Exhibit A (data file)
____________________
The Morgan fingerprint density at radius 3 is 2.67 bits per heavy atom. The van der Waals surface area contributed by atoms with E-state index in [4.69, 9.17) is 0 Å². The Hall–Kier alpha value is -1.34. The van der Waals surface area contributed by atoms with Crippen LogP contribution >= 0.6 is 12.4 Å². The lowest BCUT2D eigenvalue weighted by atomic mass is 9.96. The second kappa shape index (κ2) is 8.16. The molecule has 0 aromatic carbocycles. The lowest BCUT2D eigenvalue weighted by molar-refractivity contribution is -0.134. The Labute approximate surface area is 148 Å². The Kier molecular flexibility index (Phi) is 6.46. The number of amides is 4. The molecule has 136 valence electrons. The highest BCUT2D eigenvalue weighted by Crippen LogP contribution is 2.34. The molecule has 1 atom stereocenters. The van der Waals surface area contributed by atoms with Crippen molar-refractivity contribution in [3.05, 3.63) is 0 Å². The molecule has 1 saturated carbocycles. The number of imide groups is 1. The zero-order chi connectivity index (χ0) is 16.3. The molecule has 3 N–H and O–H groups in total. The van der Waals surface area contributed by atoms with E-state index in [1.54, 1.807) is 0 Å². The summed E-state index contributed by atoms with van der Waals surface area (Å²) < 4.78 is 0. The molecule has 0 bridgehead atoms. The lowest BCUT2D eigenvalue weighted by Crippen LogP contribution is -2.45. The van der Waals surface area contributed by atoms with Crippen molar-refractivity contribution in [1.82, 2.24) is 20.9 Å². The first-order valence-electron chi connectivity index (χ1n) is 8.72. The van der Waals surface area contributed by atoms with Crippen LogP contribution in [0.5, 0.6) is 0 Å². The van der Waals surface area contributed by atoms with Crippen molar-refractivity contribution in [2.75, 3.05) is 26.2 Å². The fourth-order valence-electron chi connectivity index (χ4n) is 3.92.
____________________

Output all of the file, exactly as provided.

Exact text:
The Morgan fingerprint density at radius 3 is 2.67 bits per heavy atom. The van der Waals surface area contributed by atoms with E-state index in [4.69, 9.17) is 0 Å². The Hall–Kier alpha value is -1.34. The van der Waals surface area contributed by atoms with Crippen LogP contribution >= 0.6 is 12.4 Å². The lowest BCUT2D eigenvalue weighted by atomic mass is 9.96. The second kappa shape index (κ2) is 8.16. The molecule has 0 aromatic carbocycles. The lowest BCUT2D eigenvalue weighted by molar-refractivity contribution is -0.134. The Labute approximate surface area is 148 Å². The Kier molecular flexibility index (Phi) is 6.46. The number of amides is 4. The molecule has 136 valence electrons. The highest BCUT2D eigenvalue weighted by Crippen LogP contribution is 2.34. The molecule has 1 atom stereocenters. The van der Waals surface area contributed by atoms with Crippen molar-refractivity contribution in [3.05, 3.63) is 0 Å². The molecule has 1 saturated carbocycles. The number of imide groups is 1. The zero-order chi connectivity index (χ0) is 16.3. The molecule has 3 N–H and O–H groups in total. The van der Waals surface area contributed by atoms with E-state index in [1.54, 1.807) is 0 Å². The summed E-state index contributed by atoms with van der Waals surface area (Å²) < 4.78 is 0. The molecule has 0 bridgehead atoms. The lowest BCUT2D eigenvalue weighted by Crippen LogP contribution is -2.45. The van der Waals surface area contributed by atoms with Crippen molar-refractivity contribution in [1.82, 2.24) is 20.9 Å². The first-order valence-electron chi connectivity index (χ1n) is 8.72. The van der Waals surface area contributed by atoms with Crippen LogP contribution in [0.5, 0.6) is 0 Å². The van der Waals surface area contributed by atoms with Crippen molar-refractivity contribution in [2.75, 3.05) is 26.2 Å². The fourth-order valence-electron chi connectivity index (χ4n) is 3.92.